Red was born in Aspen in 1910, and lived in his father's red brick house on West Francis Street until the day he died. It was here that as a child he would "ski-jore" down Aspen's icy streets on ice skates behind the family's mare.
Red quit high school to become a ranch-hand, but when the Aspen Skiing Corporation launched their ski area in the summer of 1946, Red began work as a hauling contractor. He signed on to help build Aspen's first two chairlifts, initiating a career with the Corporation that spanned 30 years. During that time he became General Manager of Aspen Operations and then Vice President of Engineering.
Although Red had no formal engineering training, his mechanical knowledge and natural leadership propelled him into a management role almost immediately. Between 1946 and his retirement in 1977, Red directed the construction of every lift built by the Corporation at Aspen Mountain, Buttermilk, Snowmass and Breckenridge.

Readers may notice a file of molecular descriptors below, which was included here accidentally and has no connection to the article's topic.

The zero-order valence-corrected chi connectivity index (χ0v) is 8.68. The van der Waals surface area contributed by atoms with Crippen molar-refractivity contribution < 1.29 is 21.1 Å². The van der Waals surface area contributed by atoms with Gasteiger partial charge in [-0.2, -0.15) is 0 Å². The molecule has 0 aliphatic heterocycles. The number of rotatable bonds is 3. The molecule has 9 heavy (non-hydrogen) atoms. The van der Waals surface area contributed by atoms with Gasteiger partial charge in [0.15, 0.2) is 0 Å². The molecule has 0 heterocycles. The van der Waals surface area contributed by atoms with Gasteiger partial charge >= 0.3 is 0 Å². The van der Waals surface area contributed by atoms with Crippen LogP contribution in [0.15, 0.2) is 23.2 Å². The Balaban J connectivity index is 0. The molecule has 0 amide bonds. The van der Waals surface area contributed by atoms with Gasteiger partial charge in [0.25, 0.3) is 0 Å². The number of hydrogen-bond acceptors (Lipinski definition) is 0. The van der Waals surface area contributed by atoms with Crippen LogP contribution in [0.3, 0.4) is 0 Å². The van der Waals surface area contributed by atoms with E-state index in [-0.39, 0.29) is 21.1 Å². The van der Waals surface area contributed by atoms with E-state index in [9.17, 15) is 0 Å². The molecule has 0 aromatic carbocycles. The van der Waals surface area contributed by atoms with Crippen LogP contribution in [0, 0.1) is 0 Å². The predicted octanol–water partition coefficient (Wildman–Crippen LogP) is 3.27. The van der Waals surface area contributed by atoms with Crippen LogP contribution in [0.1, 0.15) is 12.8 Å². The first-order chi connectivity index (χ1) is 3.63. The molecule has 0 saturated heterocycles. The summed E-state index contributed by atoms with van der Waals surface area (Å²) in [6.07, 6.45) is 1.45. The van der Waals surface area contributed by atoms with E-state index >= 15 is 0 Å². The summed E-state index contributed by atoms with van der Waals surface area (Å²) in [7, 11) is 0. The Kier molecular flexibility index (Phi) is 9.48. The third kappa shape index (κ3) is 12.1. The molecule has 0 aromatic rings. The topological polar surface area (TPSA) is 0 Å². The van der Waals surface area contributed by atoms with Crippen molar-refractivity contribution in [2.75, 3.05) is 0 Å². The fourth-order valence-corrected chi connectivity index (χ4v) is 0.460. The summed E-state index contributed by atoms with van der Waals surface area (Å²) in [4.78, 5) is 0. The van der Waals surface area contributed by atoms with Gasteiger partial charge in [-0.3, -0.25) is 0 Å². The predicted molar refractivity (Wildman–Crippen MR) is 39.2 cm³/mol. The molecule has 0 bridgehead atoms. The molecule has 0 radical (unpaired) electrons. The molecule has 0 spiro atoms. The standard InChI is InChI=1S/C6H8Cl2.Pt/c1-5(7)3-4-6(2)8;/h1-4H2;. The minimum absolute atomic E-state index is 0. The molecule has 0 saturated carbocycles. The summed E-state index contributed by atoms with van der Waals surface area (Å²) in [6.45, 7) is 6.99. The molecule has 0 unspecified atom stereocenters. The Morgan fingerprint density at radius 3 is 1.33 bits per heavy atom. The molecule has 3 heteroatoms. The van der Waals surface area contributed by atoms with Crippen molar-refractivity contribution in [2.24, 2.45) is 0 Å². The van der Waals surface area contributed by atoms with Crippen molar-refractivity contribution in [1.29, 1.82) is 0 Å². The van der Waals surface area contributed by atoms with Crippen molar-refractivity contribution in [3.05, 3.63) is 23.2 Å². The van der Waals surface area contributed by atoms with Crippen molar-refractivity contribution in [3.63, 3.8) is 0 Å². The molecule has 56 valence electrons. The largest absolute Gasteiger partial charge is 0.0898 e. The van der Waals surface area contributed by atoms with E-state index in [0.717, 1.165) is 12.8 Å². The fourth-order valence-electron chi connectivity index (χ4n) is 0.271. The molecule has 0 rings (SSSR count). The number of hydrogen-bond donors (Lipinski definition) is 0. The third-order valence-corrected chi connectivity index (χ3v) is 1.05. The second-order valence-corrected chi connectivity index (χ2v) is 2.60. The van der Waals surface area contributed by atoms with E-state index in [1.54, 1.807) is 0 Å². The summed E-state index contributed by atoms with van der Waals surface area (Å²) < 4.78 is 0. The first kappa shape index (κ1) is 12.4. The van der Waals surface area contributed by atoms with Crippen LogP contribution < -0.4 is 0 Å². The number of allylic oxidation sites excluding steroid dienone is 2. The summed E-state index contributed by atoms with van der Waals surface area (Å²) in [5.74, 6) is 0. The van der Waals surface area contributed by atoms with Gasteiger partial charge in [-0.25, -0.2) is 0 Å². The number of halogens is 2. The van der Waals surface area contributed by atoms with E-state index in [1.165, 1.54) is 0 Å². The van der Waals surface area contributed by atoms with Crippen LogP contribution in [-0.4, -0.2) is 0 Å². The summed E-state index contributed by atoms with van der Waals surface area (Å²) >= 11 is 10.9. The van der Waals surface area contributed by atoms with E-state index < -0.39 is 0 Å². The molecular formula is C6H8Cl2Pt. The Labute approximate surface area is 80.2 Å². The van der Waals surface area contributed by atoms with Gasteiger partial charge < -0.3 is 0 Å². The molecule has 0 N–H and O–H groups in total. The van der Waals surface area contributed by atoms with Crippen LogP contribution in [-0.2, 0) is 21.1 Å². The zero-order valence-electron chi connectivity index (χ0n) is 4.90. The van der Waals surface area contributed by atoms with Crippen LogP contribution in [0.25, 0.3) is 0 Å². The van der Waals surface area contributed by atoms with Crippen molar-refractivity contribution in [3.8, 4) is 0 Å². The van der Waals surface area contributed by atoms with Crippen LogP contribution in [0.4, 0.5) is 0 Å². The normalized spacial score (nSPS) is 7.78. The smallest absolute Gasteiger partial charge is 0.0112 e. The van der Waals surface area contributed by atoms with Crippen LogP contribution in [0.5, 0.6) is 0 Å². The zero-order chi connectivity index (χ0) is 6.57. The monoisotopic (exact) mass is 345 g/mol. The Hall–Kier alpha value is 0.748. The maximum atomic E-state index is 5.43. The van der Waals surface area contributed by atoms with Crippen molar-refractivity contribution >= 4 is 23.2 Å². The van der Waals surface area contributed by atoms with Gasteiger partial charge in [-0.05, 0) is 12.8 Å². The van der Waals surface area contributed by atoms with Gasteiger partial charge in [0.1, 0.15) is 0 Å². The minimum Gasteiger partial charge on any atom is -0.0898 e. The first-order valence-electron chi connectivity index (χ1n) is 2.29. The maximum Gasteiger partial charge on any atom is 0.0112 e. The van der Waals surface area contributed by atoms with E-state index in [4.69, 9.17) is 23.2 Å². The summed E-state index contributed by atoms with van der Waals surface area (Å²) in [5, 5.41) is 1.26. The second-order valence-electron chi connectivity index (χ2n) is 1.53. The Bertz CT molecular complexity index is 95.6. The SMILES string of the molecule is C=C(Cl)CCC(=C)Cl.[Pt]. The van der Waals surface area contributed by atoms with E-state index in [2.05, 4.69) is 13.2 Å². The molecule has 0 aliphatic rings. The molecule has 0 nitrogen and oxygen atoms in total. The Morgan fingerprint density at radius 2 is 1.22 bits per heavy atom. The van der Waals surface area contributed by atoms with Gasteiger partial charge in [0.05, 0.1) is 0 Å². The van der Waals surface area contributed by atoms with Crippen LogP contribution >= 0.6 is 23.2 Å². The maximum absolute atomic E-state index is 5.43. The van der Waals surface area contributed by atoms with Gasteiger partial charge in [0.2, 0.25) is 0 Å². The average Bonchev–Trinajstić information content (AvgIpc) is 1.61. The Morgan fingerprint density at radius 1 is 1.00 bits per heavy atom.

Red became one of the country's outstanding lift builders and operators. At a time when there were no accepted standards for lift operation and maintenance, he developed his own standards which resulted in reliable and safe operation for Aspen's lifts and provided a model for the rest of the ski industry to follow.
Throughout his 30 years with Aspen, Red became an expert in all aspects of ski area management. Red Rover and Rover’s Run at Buttermilk Mountain, were named after him to honor his special contributions to Aspen and the ski industry